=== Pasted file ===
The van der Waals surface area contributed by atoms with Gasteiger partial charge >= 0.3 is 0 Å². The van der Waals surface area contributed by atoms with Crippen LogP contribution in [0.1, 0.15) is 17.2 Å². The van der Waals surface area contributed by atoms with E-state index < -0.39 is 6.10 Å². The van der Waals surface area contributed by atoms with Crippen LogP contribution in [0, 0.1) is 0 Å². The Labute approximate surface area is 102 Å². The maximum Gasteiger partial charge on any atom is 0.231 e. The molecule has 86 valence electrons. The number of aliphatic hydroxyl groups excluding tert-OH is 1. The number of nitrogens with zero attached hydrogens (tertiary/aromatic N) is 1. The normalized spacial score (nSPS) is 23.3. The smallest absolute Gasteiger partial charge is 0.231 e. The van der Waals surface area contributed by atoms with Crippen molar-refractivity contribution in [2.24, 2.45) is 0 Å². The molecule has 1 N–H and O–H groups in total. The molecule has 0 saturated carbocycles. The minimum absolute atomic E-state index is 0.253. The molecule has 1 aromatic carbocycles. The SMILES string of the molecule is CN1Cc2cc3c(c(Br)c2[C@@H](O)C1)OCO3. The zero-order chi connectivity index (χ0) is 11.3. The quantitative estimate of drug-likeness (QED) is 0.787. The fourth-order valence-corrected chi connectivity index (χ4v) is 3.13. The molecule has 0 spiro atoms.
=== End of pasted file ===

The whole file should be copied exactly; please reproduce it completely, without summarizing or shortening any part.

The van der Waals surface area contributed by atoms with Gasteiger partial charge >= 0.3 is 0 Å². The van der Waals surface area contributed by atoms with Crippen LogP contribution in [0.1, 0.15) is 17.2 Å². The van der Waals surface area contributed by atoms with E-state index < -0.39 is 6.10 Å². The van der Waals surface area contributed by atoms with Crippen LogP contribution in [0, 0.1) is 0 Å². The Labute approximate surface area is 102 Å². The maximum Gasteiger partial charge on any atom is 0.231 e. The molecule has 86 valence electrons. The number of aliphatic hydroxyl groups excluding tert-OH is 1. The number of nitrogens with zero attached hydrogens (tertiary/aromatic N) is 1. The normalized spacial score (nSPS) is 23.3. The smallest absolute Gasteiger partial charge is 0.231 e. The van der Waals surface area contributed by atoms with Crippen molar-refractivity contribution in [2.24, 2.45) is 0 Å². The molecule has 1 N–H and O–H groups in total. The molecule has 0 saturated carbocycles. The minimum absolute atomic E-state index is 0.253. The molecule has 1 aromatic carbocycles. The SMILES string of the molecule is CN1Cc2cc3c(c(Br)c2[C@@H](O)C1)OCO3. The zero-order chi connectivity index (χ0) is 11.3. The quantitative estimate of drug-likeness (QED) is 0.787. The fourth-order valence-corrected chi connectivity index (χ4v) is 3.13. The molecule has 0 spiro atoms.